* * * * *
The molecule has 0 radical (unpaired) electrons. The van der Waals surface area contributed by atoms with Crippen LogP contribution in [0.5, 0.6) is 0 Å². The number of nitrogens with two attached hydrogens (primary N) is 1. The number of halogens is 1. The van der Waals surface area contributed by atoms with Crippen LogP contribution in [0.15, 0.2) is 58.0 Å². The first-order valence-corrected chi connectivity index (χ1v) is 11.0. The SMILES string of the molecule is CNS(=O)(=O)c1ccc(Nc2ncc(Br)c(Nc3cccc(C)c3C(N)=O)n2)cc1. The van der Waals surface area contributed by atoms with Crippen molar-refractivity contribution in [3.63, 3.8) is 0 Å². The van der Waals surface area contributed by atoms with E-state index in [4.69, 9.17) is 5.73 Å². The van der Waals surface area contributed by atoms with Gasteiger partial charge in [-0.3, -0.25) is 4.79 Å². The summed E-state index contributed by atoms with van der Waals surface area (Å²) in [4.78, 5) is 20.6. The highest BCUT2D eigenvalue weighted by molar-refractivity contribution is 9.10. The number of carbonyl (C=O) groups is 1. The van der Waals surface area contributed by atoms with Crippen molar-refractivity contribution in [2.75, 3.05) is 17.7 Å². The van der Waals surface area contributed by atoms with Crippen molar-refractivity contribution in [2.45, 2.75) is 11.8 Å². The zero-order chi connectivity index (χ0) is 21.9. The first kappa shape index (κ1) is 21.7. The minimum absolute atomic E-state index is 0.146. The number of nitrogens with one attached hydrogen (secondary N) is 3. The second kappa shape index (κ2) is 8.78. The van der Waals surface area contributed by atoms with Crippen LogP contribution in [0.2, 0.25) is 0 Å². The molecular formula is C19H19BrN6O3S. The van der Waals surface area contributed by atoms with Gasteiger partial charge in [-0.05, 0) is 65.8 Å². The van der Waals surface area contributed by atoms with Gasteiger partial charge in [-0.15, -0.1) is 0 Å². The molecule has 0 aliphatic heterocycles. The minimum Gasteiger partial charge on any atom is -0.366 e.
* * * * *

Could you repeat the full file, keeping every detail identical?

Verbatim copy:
The molecule has 0 radical (unpaired) electrons. The van der Waals surface area contributed by atoms with Crippen LogP contribution in [0.5, 0.6) is 0 Å². The number of nitrogens with two attached hydrogens (primary N) is 1. The number of halogens is 1. The van der Waals surface area contributed by atoms with Crippen LogP contribution in [0.15, 0.2) is 58.0 Å². The first-order valence-corrected chi connectivity index (χ1v) is 11.0. The SMILES string of the molecule is CNS(=O)(=O)c1ccc(Nc2ncc(Br)c(Nc3cccc(C)c3C(N)=O)n2)cc1. The van der Waals surface area contributed by atoms with Crippen molar-refractivity contribution in [3.63, 3.8) is 0 Å². The van der Waals surface area contributed by atoms with E-state index in [4.69, 9.17) is 5.73 Å². The van der Waals surface area contributed by atoms with Gasteiger partial charge in [-0.3, -0.25) is 4.79 Å². The summed E-state index contributed by atoms with van der Waals surface area (Å²) in [4.78, 5) is 20.6. The highest BCUT2D eigenvalue weighted by molar-refractivity contribution is 9.10. The number of carbonyl (C=O) groups is 1. The van der Waals surface area contributed by atoms with Crippen molar-refractivity contribution in [2.75, 3.05) is 17.7 Å². The van der Waals surface area contributed by atoms with Crippen molar-refractivity contribution in [2.45, 2.75) is 11.8 Å². The zero-order chi connectivity index (χ0) is 21.9. The first kappa shape index (κ1) is 21.7. The minimum absolute atomic E-state index is 0.146. The number of nitrogens with one attached hydrogen (secondary N) is 3. The second kappa shape index (κ2) is 8.78. The van der Waals surface area contributed by atoms with Crippen LogP contribution in [0.2, 0.25) is 0 Å². The molecular formula is C19H19BrN6O3S. The van der Waals surface area contributed by atoms with Gasteiger partial charge in [-0.05, 0) is 65.8 Å². The van der Waals surface area contributed by atoms with Gasteiger partial charge in [-0.15, -0.1) is 0 Å². The molecule has 0 aliphatic heterocycles. The minimum Gasteiger partial charge on any atom is -0.366 e.